Each transaction will be run and the metadata results will be (optionally) recorded in a log entry (per transaction).  The logging is done (of course) as a neo4j graph using the label 
(:Cypherlogentry) The following counter items will be recorded as properties:

 (how long did the transaction take to run)
Version (of the target Neo4j server)
date (epoch when the transaction ran)
linenumber (of where this transaction begins in the script)
script (full path and filename of the .cypher script)
section (named section of code)
server: fqdn or IP and port of the neo4j server
source: name of the computer the powershell script was executed from
error: (any exception error thrown by the neo4j engine will be recorded here)
All transactions from a single .cypher script will be bookended by a "BEGIN SCRIPT" and "END SCRIPT" section marker, with the END SCRIPT logging a "ResultAvailableAfter" that is a sum of all the transactions within the script.

All entries for a particular script execution will be tied together with a relationship: 
-[:PART_OF_SCRIPT_EXECUTION]- The wrapper will complete the execution and supply some example cypher queries to return the error logging for that execution.

This gave me a method to quickly run batches of .cypher code against a neo4j database, and determine if I generated any exceptions, and log metadata to track trends for code sections.

GRAPH-COMMIT Installation procedure: 

  • Windows PC or server
  • An existing neo4j database installation.  If you need help visit the Configuring Neo4j server post.
  • Powershell v5.0 or newer
  • DotNET neo4j driver (script will install if it is missing)

Script Repositories:
  • Github repo: pdrangeid/graph-commit
    Please review github code before running it in your environment!  Be safe folks!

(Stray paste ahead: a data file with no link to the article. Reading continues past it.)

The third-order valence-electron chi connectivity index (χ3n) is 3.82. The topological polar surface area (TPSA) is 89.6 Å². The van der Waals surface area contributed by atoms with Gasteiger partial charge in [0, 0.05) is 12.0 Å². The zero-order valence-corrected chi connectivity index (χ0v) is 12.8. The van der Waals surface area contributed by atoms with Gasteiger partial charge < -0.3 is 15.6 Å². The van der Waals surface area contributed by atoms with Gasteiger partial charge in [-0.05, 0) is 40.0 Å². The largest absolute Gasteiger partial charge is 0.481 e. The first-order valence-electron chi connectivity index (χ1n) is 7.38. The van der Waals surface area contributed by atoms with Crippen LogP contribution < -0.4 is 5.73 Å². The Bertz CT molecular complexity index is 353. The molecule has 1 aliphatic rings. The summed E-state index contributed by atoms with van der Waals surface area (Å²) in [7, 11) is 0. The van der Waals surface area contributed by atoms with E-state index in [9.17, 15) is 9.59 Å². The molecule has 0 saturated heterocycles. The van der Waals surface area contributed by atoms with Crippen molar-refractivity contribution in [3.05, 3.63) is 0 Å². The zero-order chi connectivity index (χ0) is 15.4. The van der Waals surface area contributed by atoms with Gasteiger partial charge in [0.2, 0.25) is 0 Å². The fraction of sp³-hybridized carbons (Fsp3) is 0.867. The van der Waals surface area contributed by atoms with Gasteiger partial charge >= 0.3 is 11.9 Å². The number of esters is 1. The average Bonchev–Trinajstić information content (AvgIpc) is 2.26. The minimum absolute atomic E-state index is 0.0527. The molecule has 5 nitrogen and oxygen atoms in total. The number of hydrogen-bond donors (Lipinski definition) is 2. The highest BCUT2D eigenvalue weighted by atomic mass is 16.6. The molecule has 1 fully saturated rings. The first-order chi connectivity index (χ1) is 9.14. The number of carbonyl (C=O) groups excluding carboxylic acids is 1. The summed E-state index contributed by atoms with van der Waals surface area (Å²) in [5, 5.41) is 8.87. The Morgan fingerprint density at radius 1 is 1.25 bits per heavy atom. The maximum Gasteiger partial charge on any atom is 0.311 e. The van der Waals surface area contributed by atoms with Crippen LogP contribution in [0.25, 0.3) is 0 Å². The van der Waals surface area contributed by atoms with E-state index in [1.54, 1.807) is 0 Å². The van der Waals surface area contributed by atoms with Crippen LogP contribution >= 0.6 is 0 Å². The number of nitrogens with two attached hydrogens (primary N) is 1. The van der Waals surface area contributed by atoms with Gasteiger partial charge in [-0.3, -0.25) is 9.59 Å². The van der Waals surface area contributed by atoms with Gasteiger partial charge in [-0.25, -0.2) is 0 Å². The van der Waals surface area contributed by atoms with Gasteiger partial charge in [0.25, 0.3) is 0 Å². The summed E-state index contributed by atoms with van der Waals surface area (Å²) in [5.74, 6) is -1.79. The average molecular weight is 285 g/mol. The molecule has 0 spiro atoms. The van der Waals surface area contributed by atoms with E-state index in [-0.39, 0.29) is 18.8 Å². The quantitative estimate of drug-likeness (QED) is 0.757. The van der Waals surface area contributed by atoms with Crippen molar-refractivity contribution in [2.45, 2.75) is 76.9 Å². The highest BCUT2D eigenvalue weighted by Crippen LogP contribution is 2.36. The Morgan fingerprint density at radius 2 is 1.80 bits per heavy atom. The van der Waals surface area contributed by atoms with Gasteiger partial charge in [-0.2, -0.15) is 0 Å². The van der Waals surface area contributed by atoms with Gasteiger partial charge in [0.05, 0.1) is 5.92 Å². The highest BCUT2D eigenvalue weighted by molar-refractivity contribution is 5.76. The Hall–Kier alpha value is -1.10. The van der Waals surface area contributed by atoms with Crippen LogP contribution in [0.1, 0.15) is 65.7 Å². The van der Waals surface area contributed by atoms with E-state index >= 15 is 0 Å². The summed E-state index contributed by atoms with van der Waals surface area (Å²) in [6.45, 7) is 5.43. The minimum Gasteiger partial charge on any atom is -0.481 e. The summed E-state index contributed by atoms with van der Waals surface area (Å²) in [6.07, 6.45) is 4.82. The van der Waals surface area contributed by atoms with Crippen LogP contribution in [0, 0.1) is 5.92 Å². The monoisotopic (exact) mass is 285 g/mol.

set-executionpolicy remotesigned -scope Process

Run the following commands to download them from the git repositories via 
[Net.ServicePointManager]::SecurityProtocol = [Net.SecurityProtocolType]::Tls12
$client = new-object System.Net.WebClient
. "$Env:Temp\update-modules.ps1"

The 'update-modules.ps1' script can be used to update graph-commit scripts automatically (or from other git repositories)  I use to to automatically update my own operational scripts via windows scheduled tasks.

Configure your Neo4j datasource by providing the servername and credentials.  This will also verify that you have the DotNet neo4j driver installed (will prompt to install for you if it is missing)

cd "$env:Programfiles\Blue Net Inc\Graph-Commit"
.\set-regcredentials.ps1 -credname myn4jserver -n4j

If you haven't already installed the Neo4j DotNet driver, click no, and then answer YES when prompted to install it for you.

You will be prompted within the powershell to confirm installation of the Neo4j driver.

If it is successfully installed you will next be prompted to verify the logical name for the Neo4j datasource to be stored:

Next provide the address for your Neo4j server.  Neo4j's binary binary protocol is bolt, and defaults to TCP port 7687.  You can customize this and use name or ip address.

If the Neo4j server was able to be verified you will be asked to provide logon credentials.

If your credentials are correct you should see something like this:

You are now ready to run your .cypher scripts via powershell.

Review the get-cypher-results.ps1 script for more detail, but the command line works as such:

.\get-cypher-results.ps1 -Datasource 'yourdatasource' -cypherscript 'path-to-cypher-source-code' -creds1 -findrep {json string for find/replace pairs}
There are examples of using the get-cypher-results powershell wrapper for Cypher in my other posts.